Cultural and Sexual Violence on Women: Reading Sidhwa’s Cracking India


  • Mani Bhadra Gautam Central Department of Education, Tribhuvan University, Kirtipur, Nepal



savagery, disfiguring, cultural community, consciousness, rehabilitation


The traumatic history of the partition violence of 1947-48 reveals the causes and consequences of religious conflict among Hindus, Sikhs and Muslims. People biased the social and socio-cultural activities of another religious group and practiced taking revenge against each-other’s religion that finally proved as a cause to divide the nation. The power exercise took side of the gender politics that victimized the women. Pain and suffering of women is emanating from the cases of abduction, seduction, rape and conversion of women of different ages including widows and teenagers from the sides of Hindu-Sikh on the one hand and Muslims on the other hand. Lack of cultural consciousness and the sexual violence, for instance, parading, mutilating, disfiguring, tattooing or branding and amputating the breasts knifing open the womb, raping and killing, of course, are shocking not only for its savagery, but for what it tells us about women as objects in the male constructed society as it is done from whatever the cultural community that belongs to. The violence suffered the people of each-other community but targeted the women more from both the communities as Sikhs seem much closer to the Hindu than the Muslims. A gender based revision of the history of partition of India foregrounds female victimhood and critiques the recovery and rehabilitation operation. Thus this study centers on feminist study with the theoretical support of Aparna Basu, Ritu Menon, Kamla Bhasin, and Urbashi Butalia.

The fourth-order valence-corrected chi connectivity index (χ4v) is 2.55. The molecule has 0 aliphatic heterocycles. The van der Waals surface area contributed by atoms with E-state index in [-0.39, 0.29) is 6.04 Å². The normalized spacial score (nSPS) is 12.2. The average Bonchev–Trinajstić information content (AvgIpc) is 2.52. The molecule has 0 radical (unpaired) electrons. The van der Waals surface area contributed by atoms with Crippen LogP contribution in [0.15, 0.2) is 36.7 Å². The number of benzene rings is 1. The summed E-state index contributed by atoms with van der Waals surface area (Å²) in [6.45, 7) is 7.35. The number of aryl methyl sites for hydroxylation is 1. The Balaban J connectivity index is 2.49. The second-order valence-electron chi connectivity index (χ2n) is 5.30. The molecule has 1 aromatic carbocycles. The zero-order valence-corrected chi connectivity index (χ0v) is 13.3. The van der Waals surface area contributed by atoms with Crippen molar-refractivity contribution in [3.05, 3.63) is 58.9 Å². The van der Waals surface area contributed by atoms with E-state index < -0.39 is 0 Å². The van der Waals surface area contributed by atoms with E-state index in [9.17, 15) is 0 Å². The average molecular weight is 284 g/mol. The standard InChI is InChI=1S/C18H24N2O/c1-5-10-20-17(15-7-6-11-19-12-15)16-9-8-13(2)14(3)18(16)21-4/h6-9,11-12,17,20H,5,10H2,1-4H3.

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How to Cite

Gautam, M. B. (2023). Cultural and Sexual Violence on Women: Reading Sidhwa’s Cracking India. Pragya Darshan प्रज्ञा दर्शन, 5(1), 19–22.